The waste industry appreciates that Ministers have been listening and are proposing to pull some of the policy levers needed to assist with transitioning the management of waste in Australia towards a sustainable “circular economy” solution. “It is extremely pleasing that the National Waste Strategy will be updated by the end of this year, WMAA looks forward to participating in this”, said Ms Gayle Sloan, CEO of WMAA.

“Friday’s announcement is a step in the right direction and signals the right intent. That said, what we need now is strong policies and market interventions to actually make it happen – and fast.” said Ms Sloan. “WMAA and its members are really keen to work with government to help develop and implement what is required to move forward in what is now a very different world in terms of how we view materials that ultimately generate waste and resources.”

“The endorsement by Ministers of a target of 100 percent of Australian packaging being recyclable or reusable by 2025 is heartening, and we look forward to working with Government to develop meaningful targets from at least 2020 to ensure that this actually achieved” said Ms Sloan. “Industry recalls targets set previously under the National Packaging Covenant that were never monitored or achieved, and once this failure was recognised it was just too late.” “We need action now that ensures APCO will be held accountable from now, and not in 2025, as only this step will begin to deliver local demand for recycled materials and help Australia reduce the sovereign risks associated with over-dependence on off-shore markets.”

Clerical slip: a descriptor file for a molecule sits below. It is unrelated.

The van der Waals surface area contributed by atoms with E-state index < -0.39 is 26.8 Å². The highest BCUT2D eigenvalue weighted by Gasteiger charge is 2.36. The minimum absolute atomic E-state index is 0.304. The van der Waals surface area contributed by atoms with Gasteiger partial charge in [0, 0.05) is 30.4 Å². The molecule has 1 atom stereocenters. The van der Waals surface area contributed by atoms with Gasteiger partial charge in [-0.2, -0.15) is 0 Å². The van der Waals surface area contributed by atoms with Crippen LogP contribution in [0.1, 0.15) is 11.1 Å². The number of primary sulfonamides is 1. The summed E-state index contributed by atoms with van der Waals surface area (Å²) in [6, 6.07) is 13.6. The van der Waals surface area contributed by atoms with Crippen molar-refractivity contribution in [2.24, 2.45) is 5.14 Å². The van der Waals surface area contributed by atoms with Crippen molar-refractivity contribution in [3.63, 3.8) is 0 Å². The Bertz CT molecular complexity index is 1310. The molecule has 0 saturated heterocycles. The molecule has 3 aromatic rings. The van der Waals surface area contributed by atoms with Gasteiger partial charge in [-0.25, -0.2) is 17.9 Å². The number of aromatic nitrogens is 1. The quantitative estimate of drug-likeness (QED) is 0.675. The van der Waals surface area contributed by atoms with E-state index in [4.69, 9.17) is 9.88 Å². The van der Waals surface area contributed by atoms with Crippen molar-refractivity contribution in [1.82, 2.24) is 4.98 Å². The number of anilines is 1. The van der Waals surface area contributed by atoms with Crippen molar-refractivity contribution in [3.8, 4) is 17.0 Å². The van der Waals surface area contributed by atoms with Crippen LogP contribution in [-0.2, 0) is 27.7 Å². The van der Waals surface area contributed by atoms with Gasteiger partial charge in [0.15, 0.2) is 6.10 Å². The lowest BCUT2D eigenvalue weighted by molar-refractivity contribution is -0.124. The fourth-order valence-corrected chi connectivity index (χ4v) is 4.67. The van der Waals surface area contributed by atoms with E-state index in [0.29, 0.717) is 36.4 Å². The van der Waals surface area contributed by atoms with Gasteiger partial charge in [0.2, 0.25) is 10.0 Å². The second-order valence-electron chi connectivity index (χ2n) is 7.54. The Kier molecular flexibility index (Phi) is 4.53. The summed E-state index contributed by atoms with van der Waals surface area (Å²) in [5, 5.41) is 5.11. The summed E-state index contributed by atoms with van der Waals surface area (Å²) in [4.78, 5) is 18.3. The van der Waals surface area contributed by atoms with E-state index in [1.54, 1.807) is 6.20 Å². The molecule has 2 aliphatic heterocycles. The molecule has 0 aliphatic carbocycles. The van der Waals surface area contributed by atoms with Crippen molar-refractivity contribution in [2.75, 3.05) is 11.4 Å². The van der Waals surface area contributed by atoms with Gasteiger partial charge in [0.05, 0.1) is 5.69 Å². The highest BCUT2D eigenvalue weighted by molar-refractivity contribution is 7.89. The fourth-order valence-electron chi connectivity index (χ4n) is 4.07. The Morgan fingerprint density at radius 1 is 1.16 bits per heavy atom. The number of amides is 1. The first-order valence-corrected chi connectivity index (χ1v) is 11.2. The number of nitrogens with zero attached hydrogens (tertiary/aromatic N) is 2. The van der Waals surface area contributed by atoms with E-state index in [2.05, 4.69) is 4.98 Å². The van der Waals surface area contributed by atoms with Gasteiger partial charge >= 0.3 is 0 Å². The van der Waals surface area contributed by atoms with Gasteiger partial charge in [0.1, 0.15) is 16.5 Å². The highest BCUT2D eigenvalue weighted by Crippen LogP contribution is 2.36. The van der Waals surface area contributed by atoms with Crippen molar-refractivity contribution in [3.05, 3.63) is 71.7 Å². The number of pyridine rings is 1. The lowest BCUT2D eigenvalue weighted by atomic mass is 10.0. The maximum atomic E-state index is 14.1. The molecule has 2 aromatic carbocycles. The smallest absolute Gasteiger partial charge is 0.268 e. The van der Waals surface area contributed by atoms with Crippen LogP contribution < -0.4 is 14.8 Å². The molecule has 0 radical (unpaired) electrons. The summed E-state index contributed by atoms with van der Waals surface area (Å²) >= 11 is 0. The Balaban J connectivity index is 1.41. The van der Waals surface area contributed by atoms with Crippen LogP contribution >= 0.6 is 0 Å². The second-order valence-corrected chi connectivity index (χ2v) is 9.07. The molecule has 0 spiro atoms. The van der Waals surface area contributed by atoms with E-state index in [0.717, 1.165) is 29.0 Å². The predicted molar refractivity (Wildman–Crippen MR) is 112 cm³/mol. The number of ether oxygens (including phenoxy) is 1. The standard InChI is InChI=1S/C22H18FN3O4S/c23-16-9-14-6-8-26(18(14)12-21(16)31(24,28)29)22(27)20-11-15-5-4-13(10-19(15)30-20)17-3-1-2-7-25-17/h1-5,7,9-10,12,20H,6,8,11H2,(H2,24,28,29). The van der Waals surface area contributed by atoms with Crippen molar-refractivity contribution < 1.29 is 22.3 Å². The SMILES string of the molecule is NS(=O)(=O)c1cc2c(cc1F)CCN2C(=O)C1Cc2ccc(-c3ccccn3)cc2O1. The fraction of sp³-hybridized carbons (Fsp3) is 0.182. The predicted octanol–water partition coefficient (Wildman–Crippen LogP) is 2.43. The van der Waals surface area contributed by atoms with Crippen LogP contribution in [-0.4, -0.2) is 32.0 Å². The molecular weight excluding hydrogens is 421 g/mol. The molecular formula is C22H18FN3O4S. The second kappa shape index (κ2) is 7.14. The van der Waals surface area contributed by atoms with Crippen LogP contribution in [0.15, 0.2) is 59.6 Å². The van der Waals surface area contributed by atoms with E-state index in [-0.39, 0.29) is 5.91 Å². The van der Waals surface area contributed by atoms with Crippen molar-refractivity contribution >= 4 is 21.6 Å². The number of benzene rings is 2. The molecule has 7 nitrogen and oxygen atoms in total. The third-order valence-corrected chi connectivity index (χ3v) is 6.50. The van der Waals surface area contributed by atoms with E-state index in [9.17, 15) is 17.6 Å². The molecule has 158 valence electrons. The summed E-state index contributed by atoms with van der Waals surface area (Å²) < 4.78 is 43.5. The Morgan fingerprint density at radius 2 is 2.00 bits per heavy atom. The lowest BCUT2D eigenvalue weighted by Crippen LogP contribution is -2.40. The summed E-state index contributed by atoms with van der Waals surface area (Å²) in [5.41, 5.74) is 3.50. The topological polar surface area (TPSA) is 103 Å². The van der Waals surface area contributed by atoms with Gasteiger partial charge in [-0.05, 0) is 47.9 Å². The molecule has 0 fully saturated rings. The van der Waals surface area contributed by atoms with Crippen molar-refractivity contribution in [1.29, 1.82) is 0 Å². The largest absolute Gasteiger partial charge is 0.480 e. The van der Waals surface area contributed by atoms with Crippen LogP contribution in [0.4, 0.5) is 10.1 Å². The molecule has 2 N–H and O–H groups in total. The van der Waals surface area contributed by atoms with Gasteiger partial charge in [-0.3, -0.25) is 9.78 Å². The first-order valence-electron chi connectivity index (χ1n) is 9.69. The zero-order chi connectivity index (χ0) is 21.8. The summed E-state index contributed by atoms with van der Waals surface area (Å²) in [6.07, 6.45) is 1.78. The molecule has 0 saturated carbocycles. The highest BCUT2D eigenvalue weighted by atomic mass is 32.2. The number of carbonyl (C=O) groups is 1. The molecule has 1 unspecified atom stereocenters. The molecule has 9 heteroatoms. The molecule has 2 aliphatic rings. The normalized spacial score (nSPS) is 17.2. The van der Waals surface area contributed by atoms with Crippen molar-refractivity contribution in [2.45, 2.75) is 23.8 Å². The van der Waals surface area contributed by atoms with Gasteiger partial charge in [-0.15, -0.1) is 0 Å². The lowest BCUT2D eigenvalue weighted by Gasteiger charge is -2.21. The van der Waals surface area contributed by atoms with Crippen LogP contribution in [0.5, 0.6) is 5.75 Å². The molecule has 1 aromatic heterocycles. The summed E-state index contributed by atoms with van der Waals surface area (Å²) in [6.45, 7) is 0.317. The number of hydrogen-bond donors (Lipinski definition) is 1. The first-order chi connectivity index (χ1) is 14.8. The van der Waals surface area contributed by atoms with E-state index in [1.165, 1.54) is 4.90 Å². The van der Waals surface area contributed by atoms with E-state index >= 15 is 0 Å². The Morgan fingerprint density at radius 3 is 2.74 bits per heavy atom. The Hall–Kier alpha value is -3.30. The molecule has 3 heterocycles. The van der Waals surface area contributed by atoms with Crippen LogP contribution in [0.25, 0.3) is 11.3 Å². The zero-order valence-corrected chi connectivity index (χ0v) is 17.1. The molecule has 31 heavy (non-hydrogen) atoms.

“Whilst there was no new funding for recycling in Friday’s announcement, one thing WMAA will advocate to start immediately is government at all levels spending existing funds differently.” said Ms Sloan. “Ministers must go much further than simply advocating for increased use of recycled materials in the goods that government and industry buy. With over 90% of the community supporting recycling and the purchase of recycled products by government, government needs to hold itself to account and if it does not prioritise the use of recycled material, to report to the community why it does not, this should be the norm going forward, not the exception”, said Ms Sloan.

Government must show leadership in this space and act now to grow demand for recycled products that can develop markets and jobs in both metropolitan and regional areas. For example, Commonwealth Federal Assistance Grants to Local Government should be predicated on Councils using more recycled glass sand and not virgin sand.